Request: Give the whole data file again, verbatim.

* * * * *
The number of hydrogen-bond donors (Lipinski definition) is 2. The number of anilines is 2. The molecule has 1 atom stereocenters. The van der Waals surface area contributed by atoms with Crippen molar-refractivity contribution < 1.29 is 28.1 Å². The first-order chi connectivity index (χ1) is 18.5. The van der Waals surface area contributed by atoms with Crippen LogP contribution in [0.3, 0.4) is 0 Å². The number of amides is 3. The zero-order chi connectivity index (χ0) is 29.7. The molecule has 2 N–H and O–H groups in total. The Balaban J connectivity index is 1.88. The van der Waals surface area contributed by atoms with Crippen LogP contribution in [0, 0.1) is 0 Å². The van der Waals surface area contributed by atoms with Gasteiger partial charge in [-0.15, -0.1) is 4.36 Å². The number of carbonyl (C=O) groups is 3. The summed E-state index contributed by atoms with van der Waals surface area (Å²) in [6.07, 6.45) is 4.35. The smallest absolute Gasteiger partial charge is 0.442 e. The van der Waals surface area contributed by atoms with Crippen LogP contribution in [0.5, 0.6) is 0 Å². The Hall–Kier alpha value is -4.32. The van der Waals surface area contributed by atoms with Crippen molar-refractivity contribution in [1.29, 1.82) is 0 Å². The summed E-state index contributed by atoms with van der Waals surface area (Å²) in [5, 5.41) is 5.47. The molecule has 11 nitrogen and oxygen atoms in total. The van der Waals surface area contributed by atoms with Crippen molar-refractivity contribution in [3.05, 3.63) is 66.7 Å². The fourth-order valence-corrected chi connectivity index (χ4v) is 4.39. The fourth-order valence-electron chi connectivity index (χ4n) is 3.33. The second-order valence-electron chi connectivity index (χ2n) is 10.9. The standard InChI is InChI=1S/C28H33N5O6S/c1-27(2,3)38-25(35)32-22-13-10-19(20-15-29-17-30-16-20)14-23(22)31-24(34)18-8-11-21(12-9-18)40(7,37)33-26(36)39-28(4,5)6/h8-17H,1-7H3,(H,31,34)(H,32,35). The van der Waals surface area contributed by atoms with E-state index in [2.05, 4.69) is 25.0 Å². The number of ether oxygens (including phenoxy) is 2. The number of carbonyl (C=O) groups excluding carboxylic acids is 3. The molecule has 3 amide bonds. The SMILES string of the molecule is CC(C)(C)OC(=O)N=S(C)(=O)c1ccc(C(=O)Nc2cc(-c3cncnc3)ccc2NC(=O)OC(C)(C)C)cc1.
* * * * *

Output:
The number of hydrogen-bond donors (Lipinski definition) is 2. The number of anilines is 2. The molecule has 1 atom stereocenters. The van der Waals surface area contributed by atoms with Crippen molar-refractivity contribution < 1.29 is 28.1 Å². The first-order chi connectivity index (χ1) is 18.5. The van der Waals surface area contributed by atoms with Crippen LogP contribution in [0.3, 0.4) is 0 Å². The number of amides is 3. The zero-order chi connectivity index (χ0) is 29.7. The molecule has 2 N–H and O–H groups in total. The Balaban J connectivity index is 1.88. The van der Waals surface area contributed by atoms with Crippen LogP contribution in [0, 0.1) is 0 Å². The van der Waals surface area contributed by atoms with Gasteiger partial charge in [-0.15, -0.1) is 4.36 Å². The number of carbonyl (C=O) groups is 3. The summed E-state index contributed by atoms with van der Waals surface area (Å²) in [6.07, 6.45) is 4.35. The smallest absolute Gasteiger partial charge is 0.442 e. The van der Waals surface area contributed by atoms with Crippen LogP contribution in [0.5, 0.6) is 0 Å². The Hall–Kier alpha value is -4.32. The van der Waals surface area contributed by atoms with Crippen molar-refractivity contribution in [1.29, 1.82) is 0 Å². The summed E-state index contributed by atoms with van der Waals surface area (Å²) in [5, 5.41) is 5.47. The molecule has 11 nitrogen and oxygen atoms in total. The van der Waals surface area contributed by atoms with Crippen molar-refractivity contribution in [3.05, 3.63) is 66.7 Å². The fourth-order valence-corrected chi connectivity index (χ4v) is 4.39. The fourth-order valence-electron chi connectivity index (χ4n) is 3.33. The second-order valence-electron chi connectivity index (χ2n) is 10.9. The standard InChI is InChI=1S/C28H33N5O6S/c1-27(2,3)38-25(35)32-22-13-10-19(20-15-29-17-30-16-20)14-23(22)31-24(34)18-8-11-21(12-9-18)40(7,37)33-26(36)39-28(4,5)6/h8-17H,1-7H3,(H,31,34)(H,32,35). The van der Waals surface area contributed by atoms with E-state index in [2.05, 4.69) is 25.0 Å². The number of ether oxygens (including phenoxy) is 2. The number of carbonyl (C=O) groups excluding carboxylic acids is 3. The molecule has 3 amide bonds. The SMILES string of the molecule is CC(C)(C)OC(=O)N=S(C)(=O)c1ccc(C(=O)Nc2cc(-c3cncnc3)ccc2NC(=O)OC(C)(C)C)cc1.